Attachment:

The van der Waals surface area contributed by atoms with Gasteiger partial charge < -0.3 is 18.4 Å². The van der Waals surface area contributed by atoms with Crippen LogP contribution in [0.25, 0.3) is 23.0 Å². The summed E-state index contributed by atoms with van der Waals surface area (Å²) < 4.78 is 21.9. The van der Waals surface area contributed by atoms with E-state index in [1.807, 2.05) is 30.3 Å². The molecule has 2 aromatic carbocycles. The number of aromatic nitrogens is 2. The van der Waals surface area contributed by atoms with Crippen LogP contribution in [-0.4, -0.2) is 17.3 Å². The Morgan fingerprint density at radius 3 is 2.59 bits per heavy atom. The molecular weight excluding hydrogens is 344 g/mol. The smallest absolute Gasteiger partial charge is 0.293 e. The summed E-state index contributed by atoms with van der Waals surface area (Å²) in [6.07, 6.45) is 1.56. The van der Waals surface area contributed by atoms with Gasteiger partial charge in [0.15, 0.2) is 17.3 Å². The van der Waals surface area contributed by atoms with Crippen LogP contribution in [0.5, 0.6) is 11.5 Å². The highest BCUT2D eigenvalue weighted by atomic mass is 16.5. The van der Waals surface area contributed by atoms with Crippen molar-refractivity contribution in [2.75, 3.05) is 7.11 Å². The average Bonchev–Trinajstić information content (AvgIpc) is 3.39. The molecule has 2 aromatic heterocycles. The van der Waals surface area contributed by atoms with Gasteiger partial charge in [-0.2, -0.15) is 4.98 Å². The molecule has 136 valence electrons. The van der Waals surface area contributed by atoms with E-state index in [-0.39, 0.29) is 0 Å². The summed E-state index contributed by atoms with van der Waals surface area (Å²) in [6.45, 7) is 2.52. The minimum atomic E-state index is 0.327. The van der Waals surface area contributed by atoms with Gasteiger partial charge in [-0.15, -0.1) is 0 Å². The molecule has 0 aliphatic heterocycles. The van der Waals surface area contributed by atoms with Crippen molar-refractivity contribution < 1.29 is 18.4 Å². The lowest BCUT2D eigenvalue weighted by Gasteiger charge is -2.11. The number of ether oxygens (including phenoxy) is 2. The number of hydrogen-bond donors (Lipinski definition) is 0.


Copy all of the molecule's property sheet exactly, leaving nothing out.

The van der Waals surface area contributed by atoms with Gasteiger partial charge < -0.3 is 18.4 Å². The van der Waals surface area contributed by atoms with Crippen LogP contribution in [0.25, 0.3) is 23.0 Å². The summed E-state index contributed by atoms with van der Waals surface area (Å²) < 4.78 is 21.9. The van der Waals surface area contributed by atoms with E-state index in [1.807, 2.05) is 30.3 Å². The molecule has 2 aromatic carbocycles. The number of aromatic nitrogens is 2. The van der Waals surface area contributed by atoms with Crippen LogP contribution in [-0.4, -0.2) is 17.3 Å². The Morgan fingerprint density at radius 3 is 2.59 bits per heavy atom. The molecular weight excluding hydrogens is 344 g/mol. The smallest absolute Gasteiger partial charge is 0.293 e. The summed E-state index contributed by atoms with van der Waals surface area (Å²) in [6.07, 6.45) is 1.56. The van der Waals surface area contributed by atoms with Gasteiger partial charge in [0.15, 0.2) is 17.3 Å². The van der Waals surface area contributed by atoms with Crippen LogP contribution in [0.5, 0.6) is 11.5 Å². The highest BCUT2D eigenvalue weighted by atomic mass is 16.5. The van der Waals surface area contributed by atoms with Crippen molar-refractivity contribution in [2.75, 3.05) is 7.11 Å². The average Bonchev–Trinajstić information content (AvgIpc) is 3.39. The molecule has 2 aromatic heterocycles. The van der Waals surface area contributed by atoms with Gasteiger partial charge in [-0.2, -0.15) is 4.98 Å². The molecule has 136 valence electrons. The van der Waals surface area contributed by atoms with E-state index in [-0.39, 0.29) is 0 Å². The summed E-state index contributed by atoms with van der Waals surface area (Å²) in [6.45, 7) is 2.52. The minimum atomic E-state index is 0.327. The van der Waals surface area contributed by atoms with Gasteiger partial charge in [-0.15, -0.1) is 0 Å². The molecule has 0 aliphatic heterocycles. The van der Waals surface area contributed by atoms with Crippen molar-refractivity contribution < 1.29 is 18.4 Å². The lowest BCUT2D eigenvalue weighted by Gasteiger charge is -2.11. The number of ether oxygens (including phenoxy) is 2. The number of hydrogen-bond donors (Lipinski definition) is 0.